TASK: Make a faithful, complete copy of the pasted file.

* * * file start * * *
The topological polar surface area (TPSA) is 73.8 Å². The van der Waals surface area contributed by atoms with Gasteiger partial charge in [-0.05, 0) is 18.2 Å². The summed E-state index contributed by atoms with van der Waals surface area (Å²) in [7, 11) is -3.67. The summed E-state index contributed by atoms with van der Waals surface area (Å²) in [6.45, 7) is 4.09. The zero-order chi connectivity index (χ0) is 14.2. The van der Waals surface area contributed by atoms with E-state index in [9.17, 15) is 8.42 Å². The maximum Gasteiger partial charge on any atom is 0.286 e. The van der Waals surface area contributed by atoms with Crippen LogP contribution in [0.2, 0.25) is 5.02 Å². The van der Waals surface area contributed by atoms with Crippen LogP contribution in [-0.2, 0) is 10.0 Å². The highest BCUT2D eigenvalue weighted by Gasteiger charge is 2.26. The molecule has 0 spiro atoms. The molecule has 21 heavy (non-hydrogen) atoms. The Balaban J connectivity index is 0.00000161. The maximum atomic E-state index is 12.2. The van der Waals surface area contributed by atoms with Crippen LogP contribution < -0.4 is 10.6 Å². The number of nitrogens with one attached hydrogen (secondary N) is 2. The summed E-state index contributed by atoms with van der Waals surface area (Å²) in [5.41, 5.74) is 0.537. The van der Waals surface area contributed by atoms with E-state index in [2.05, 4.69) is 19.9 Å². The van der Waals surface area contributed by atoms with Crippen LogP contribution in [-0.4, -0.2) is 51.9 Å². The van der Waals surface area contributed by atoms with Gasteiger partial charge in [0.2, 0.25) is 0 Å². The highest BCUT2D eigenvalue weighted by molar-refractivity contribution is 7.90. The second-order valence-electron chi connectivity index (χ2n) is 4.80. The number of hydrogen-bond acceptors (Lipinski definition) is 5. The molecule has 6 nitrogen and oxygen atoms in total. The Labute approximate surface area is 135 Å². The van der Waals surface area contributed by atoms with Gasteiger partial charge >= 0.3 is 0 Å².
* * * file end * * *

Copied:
The topological polar surface area (TPSA) is 73.8 Å². The van der Waals surface area contributed by atoms with Gasteiger partial charge in [-0.05, 0) is 18.2 Å². The summed E-state index contributed by atoms with van der Waals surface area (Å²) in [7, 11) is -3.67. The summed E-state index contributed by atoms with van der Waals surface area (Å²) in [6.45, 7) is 4.09. The zero-order chi connectivity index (χ0) is 14.2. The van der Waals surface area contributed by atoms with E-state index in [9.17, 15) is 8.42 Å². The maximum Gasteiger partial charge on any atom is 0.286 e. The van der Waals surface area contributed by atoms with Crippen LogP contribution in [0.2, 0.25) is 5.02 Å². The van der Waals surface area contributed by atoms with Crippen LogP contribution in [-0.2, 0) is 10.0 Å². The highest BCUT2D eigenvalue weighted by Gasteiger charge is 2.26. The molecule has 0 spiro atoms. The molecule has 21 heavy (non-hydrogen) atoms. The Balaban J connectivity index is 0.00000161. The maximum atomic E-state index is 12.2. The van der Waals surface area contributed by atoms with Crippen LogP contribution < -0.4 is 10.6 Å². The number of nitrogens with one attached hydrogen (secondary N) is 2. The summed E-state index contributed by atoms with van der Waals surface area (Å²) in [5.41, 5.74) is 0.537. The van der Waals surface area contributed by atoms with E-state index in [2.05, 4.69) is 19.9 Å². The van der Waals surface area contributed by atoms with Crippen LogP contribution in [-0.4, -0.2) is 51.9 Å². The van der Waals surface area contributed by atoms with Gasteiger partial charge in [0.2, 0.25) is 0 Å². The highest BCUT2D eigenvalue weighted by molar-refractivity contribution is 7.90. The second-order valence-electron chi connectivity index (χ2n) is 4.80. The number of hydrogen-bond acceptors (Lipinski definition) is 5. The molecule has 6 nitrogen and oxygen atoms in total. The Labute approximate surface area is 135 Å². The van der Waals surface area contributed by atoms with Gasteiger partial charge >= 0.3 is 0 Å².